RICHMOND — Gov. Terry McAuliffe signed legislation Monday that calls for the state’s board of education to incorporate computer science, computational thinking and computer coding into Standards of Learning curriculum.
The measure, signed at Franklin Military Academy in Richmond, was passed unanimously by both the Virginia Senate and the House of Delegates earlier this year and is designed to help prepare students for technology jobs.
McAuliffe said at a ceremony that included the official bill being delivered to him by a robot that it is critical for students to leave school prepared for a job market that demands they have specific skills if they expect to be hired.
But, he said, it also is important for the state to have prepared students as it competes for high-tech jobs.
“We will be sending a clear message … to all the businesses around the globe that we’re very serious about this, computer science, and what we need to do to build those skill sets of the future,” McAuliffe said. “States talk about it. We’re taking action today to get that done.”
Moving forward, the state’s board of education will incorporate computer science-related material into the SOL curriculum and current requirements.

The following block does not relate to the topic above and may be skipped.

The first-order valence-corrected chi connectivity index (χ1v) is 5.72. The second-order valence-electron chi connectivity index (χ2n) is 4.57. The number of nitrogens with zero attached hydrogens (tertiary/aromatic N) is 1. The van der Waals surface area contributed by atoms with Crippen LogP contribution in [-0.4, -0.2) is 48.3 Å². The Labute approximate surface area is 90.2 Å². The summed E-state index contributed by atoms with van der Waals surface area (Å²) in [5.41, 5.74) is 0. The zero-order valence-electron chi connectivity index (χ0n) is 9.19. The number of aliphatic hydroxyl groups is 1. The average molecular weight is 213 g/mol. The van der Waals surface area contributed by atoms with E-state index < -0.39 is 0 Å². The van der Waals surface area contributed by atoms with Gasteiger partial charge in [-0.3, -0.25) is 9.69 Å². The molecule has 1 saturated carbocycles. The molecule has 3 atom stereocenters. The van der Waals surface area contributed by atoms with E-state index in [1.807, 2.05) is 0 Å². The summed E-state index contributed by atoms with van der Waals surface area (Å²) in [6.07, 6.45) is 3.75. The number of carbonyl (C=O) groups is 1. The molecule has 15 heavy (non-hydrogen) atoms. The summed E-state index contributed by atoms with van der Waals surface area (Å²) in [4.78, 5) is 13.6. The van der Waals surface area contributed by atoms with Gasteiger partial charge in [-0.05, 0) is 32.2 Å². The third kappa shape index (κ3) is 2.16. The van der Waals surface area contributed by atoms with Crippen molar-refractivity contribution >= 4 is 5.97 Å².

Local school boards also will develop computer science curriculum for students from kindergarten through 12th grade.
The new standards do not add requirements to the curriculum or replace any subjects, said Del. Thomas Greason, R-Loudoun, the bill’s sponsor.
Standards are updated regularly by the board of education, and the computer science content will be incorporated into the curriculum when the reviews occur. Greason said it will take about two years to develop and implement the new standards.
Something else that will need to be worked on during that time is getting professional development for teachers.
Adding computer science to the SOL curriculum is part of an effort to change education in the state that is aimed at better preparing students for the modern job market, state education officials say.
Last week, McAuliffe signed a bill that directs the Virginia Department of Education to create a “Profile of a Virginia Graduate” to identify what skills students need in high school and then change statewide graduation requirements to meet the expectations laid out in the profile.
The state board is currently working to create the profile and requirements. The plan is for that to be completed by fall 2017 and for schools to implement the new approach in time for the freshman class of 2018.
Virginia Secretary of Education Anne Holton said the board will work to implement the new state graduation and SOL requirements while also meeting new federal assessment and school evaluation requirements from the Every Student Succeeds Act.
“The timing of all that is intertwined,” Holton said. “All of these things work together.”